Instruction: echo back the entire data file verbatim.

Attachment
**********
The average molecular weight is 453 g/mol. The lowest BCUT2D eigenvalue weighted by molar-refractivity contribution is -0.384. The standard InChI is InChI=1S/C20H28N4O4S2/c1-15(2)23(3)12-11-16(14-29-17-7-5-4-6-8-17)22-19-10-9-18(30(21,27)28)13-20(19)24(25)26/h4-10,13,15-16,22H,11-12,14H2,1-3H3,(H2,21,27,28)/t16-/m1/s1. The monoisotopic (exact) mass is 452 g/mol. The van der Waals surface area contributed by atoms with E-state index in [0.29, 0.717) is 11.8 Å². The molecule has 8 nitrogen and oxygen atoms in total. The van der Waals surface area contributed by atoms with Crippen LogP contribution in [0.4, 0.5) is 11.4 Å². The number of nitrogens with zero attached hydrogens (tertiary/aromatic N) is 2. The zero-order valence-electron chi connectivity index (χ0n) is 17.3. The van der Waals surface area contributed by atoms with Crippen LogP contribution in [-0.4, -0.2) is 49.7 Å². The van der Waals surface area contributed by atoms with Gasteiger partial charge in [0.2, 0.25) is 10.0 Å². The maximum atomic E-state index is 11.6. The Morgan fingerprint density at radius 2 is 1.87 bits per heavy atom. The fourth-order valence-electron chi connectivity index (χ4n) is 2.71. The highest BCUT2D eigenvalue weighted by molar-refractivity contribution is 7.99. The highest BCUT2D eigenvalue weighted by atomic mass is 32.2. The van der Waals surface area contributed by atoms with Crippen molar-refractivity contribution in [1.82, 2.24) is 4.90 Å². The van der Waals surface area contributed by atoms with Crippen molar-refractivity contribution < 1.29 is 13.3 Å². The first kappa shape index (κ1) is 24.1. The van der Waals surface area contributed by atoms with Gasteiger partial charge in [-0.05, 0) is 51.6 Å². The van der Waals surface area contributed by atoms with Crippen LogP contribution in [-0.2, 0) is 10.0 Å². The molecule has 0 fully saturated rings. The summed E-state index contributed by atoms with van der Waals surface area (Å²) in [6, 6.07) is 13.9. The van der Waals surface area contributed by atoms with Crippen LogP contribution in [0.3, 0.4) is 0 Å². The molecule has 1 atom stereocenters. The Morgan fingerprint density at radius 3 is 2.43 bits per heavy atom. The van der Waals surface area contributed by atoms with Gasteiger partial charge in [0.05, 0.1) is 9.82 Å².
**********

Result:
The average molecular weight is 453 g/mol. The lowest BCUT2D eigenvalue weighted by molar-refractivity contribution is -0.384. The standard InChI is InChI=1S/C20H28N4O4S2/c1-15(2)23(3)12-11-16(14-29-17-7-5-4-6-8-17)22-19-10-9-18(30(21,27)28)13-20(19)24(25)26/h4-10,13,15-16,22H,11-12,14H2,1-3H3,(H2,21,27,28)/t16-/m1/s1. The monoisotopic (exact) mass is 452 g/mol. The van der Waals surface area contributed by atoms with E-state index in [0.29, 0.717) is 11.8 Å². The molecule has 8 nitrogen and oxygen atoms in total. The van der Waals surface area contributed by atoms with Crippen LogP contribution in [0.4, 0.5) is 11.4 Å². The number of nitrogens with zero attached hydrogens (tertiary/aromatic N) is 2. The zero-order valence-electron chi connectivity index (χ0n) is 17.3. The van der Waals surface area contributed by atoms with Crippen LogP contribution in [-0.4, -0.2) is 49.7 Å². The van der Waals surface area contributed by atoms with Gasteiger partial charge in [0.2, 0.25) is 10.0 Å². The maximum atomic E-state index is 11.6. The Morgan fingerprint density at radius 2 is 1.87 bits per heavy atom. The fourth-order valence-electron chi connectivity index (χ4n) is 2.71. The highest BCUT2D eigenvalue weighted by molar-refractivity contribution is 7.99. The highest BCUT2D eigenvalue weighted by atomic mass is 32.2. The van der Waals surface area contributed by atoms with Crippen molar-refractivity contribution in [1.82, 2.24) is 4.90 Å². The van der Waals surface area contributed by atoms with Crippen molar-refractivity contribution < 1.29 is 13.3 Å². The first kappa shape index (κ1) is 24.1. The van der Waals surface area contributed by atoms with Gasteiger partial charge in [-0.05, 0) is 51.6 Å². The van der Waals surface area contributed by atoms with Crippen LogP contribution in [-0.2, 0) is 10.0 Å². The molecule has 0 fully saturated rings. The summed E-state index contributed by atoms with van der Waals surface area (Å²) in [6, 6.07) is 13.9. The van der Waals surface area contributed by atoms with Crippen LogP contribution in [0.3, 0.4) is 0 Å². The molecule has 1 atom stereocenters. The Morgan fingerprint density at radius 3 is 2.43 bits per heavy atom. The van der Waals surface area contributed by atoms with Gasteiger partial charge in [0.05, 0.1) is 9.82 Å².